Recently a missionary confronted R' Tovia Singer accusing the rabbi of deception, writing
"In a show about the divorce of Israel, comparing the quote from the book of Hebrews and the quote from Jeremiah 31 (about the new covenant G-d will make with the Jews in the messianic age) it is not the fault of the author of Hebrews, rather, it is an issue with the Septuagint. . . I am surprised that Tovia PRETENDS not to be aware of this."(see link to video at bottom of post).
The Septuagint did not include the book of Jeremiah. Apparently the missionary was unaware of this not so minor detail.
The Septuagint was a translation from Hebrew into Greek only of the Torah (Five Books of Moses). Over time other books of the bible were translated into Greek, including Jeremiah -- but who translated them and when is unknown. What IS known is that over time the Greek translations of the T'nach (Jewish bible) were maintained by Christians long after Jews stopped using them and they became more and more corrupt.
In other words, what a Greek translation (ancient or not) of Jeremiah says is immaterial -- no one knows who translated it or when and we do know that even the Christians know these Greek translations were corrupt. Over time various Greek translations of books not part of the Septuagint came to be CALLED the Septuagint.
So when you hear of the Septuagint of Jeremiah, Isaiah or other Prophets or Writings they were not actually part of the Septuagint -- it is just that over time people began calling them by the name "Septuagint" or "LXX."
Speaking of Jeremiah in what is called the Septuagint:
". . . the Greek text itself is uneven, an unevenness which in the past has led scholars to posit that the two parts of the LXX (1-28 and 29-51) were prepared by two different translators. Recently it has been proposed, with persuasive arguments, that the second half of the Greek translation is a revision of an earlier translation, the so-called Old Greek text, the latter having survived only in the first half of the text of the (so-called Septuagint) LXX." [Craige, Kelley, & Drinkard, WBC]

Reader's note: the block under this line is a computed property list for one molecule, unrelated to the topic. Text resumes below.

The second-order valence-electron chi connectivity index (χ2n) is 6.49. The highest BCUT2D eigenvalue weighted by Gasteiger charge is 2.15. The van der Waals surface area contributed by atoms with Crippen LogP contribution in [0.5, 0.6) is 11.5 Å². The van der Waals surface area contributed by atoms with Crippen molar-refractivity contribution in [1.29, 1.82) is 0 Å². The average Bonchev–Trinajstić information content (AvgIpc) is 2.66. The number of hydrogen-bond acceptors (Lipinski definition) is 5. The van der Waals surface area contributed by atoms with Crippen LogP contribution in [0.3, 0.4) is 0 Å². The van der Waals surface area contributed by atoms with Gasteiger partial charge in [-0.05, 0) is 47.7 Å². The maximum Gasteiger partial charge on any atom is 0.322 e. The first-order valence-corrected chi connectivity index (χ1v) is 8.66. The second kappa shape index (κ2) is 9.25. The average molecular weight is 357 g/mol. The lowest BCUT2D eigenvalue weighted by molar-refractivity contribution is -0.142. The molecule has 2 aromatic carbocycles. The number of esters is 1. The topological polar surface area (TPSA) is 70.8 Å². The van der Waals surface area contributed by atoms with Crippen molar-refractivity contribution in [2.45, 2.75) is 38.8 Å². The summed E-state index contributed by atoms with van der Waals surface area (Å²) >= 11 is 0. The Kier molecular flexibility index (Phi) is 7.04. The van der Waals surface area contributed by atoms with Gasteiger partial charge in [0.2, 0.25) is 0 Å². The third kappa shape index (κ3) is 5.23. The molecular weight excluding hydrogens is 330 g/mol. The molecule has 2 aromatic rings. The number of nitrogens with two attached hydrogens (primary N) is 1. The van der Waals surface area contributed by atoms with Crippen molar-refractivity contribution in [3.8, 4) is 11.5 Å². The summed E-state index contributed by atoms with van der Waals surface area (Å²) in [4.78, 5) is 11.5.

Sticking with Jeremiah, Jeremiah 23.7-8 comes after 23.40 in what has come to be called the Septuagint (so some copiest "moved" it). Anyone considering the Greek translations which are called the Septuagint as reliable is deluding himself (or herself).
Origen, an early church father (died 232 CE), tried to piece together a decent translation of the Hebrew Bible by putting 6 different versions side by side (called the Hexapla) which included what the so-called Septuagint (including things never in the real Septuagint such as Jeremiah and Isaiah). He wrote:
"we are forthwith to reject as spurious the copies in use in our Churches, and enjoin the brotherhood to put away the sacred books current among them, and to coax the Jews, and persuade them to give us copies which shall be untampered with, and free from forgery! Origen, A Letter from Origen to Africanus, Ante-Nicene Fathers, Volume 4.
The missionary wonders if the word "husband" could be mistaken for the Christian choice of "disregarded." Nope. The Hebrew word בָּעַ֥לְתִּי / "ba'altee" means a "husband." It in no way can be translated as "to disregard." The Christian Bible just totally ignores the REAL meaning of the words of Jeremiah. To be a "husband" is the precise opposite of "disregarding." In Hebrew the word for "disregarded" begins with a gimmel (ג) whereas the word for husband begins with a bet (בָּ). They are not similar -- just another missionary attempt to deceive and confuse. The word בָּעַ֣לְתִּי also appears in Jeremiah 3:14.
It is silly to say a gimmel could be confused for a bet -- because words are parts of sentences and in context the word "disregarded" is senseless. Just as words ending in "at" in English could be "cat" or "bat" or "sat" so too changing a letter here or there can change the meaning of a word in Hebrew. This missionary claim has absolutely no substance, let alone "proof."